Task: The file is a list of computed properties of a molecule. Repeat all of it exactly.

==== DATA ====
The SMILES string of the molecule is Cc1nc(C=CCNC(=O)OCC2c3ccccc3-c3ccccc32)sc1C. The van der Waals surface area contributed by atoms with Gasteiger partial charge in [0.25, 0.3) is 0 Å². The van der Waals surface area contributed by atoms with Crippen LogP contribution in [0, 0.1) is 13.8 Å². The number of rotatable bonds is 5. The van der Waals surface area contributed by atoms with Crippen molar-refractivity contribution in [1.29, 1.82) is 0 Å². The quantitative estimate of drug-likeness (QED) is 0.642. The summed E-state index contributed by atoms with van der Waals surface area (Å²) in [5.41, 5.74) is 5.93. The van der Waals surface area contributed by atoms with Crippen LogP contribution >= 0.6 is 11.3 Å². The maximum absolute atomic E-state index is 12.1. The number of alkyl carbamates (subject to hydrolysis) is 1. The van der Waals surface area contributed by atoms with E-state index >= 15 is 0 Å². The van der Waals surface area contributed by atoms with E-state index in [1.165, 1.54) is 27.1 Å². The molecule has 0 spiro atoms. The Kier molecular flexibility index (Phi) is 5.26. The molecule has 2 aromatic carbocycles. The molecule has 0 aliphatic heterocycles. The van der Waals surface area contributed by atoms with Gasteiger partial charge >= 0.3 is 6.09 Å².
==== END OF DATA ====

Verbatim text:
The SMILES string of the molecule is Cc1nc(C=CCNC(=O)OCC2c3ccccc3-c3ccccc32)sc1C. The van der Waals surface area contributed by atoms with Gasteiger partial charge in [0.25, 0.3) is 0 Å². The van der Waals surface area contributed by atoms with Crippen LogP contribution in [0, 0.1) is 13.8 Å². The number of rotatable bonds is 5. The van der Waals surface area contributed by atoms with Crippen molar-refractivity contribution in [1.29, 1.82) is 0 Å². The quantitative estimate of drug-likeness (QED) is 0.642. The summed E-state index contributed by atoms with van der Waals surface area (Å²) in [5.41, 5.74) is 5.93. The van der Waals surface area contributed by atoms with Crippen LogP contribution >= 0.6 is 11.3 Å². The maximum absolute atomic E-state index is 12.1. The number of alkyl carbamates (subject to hydrolysis) is 1. The van der Waals surface area contributed by atoms with E-state index >= 15 is 0 Å². The van der Waals surface area contributed by atoms with E-state index in [1.165, 1.54) is 27.1 Å². The molecule has 0 spiro atoms. The Kier molecular flexibility index (Phi) is 5.26. The molecule has 2 aromatic carbocycles. The molecule has 0 aliphatic heterocycles. The van der Waals surface area contributed by atoms with Gasteiger partial charge >= 0.3 is 6.09 Å².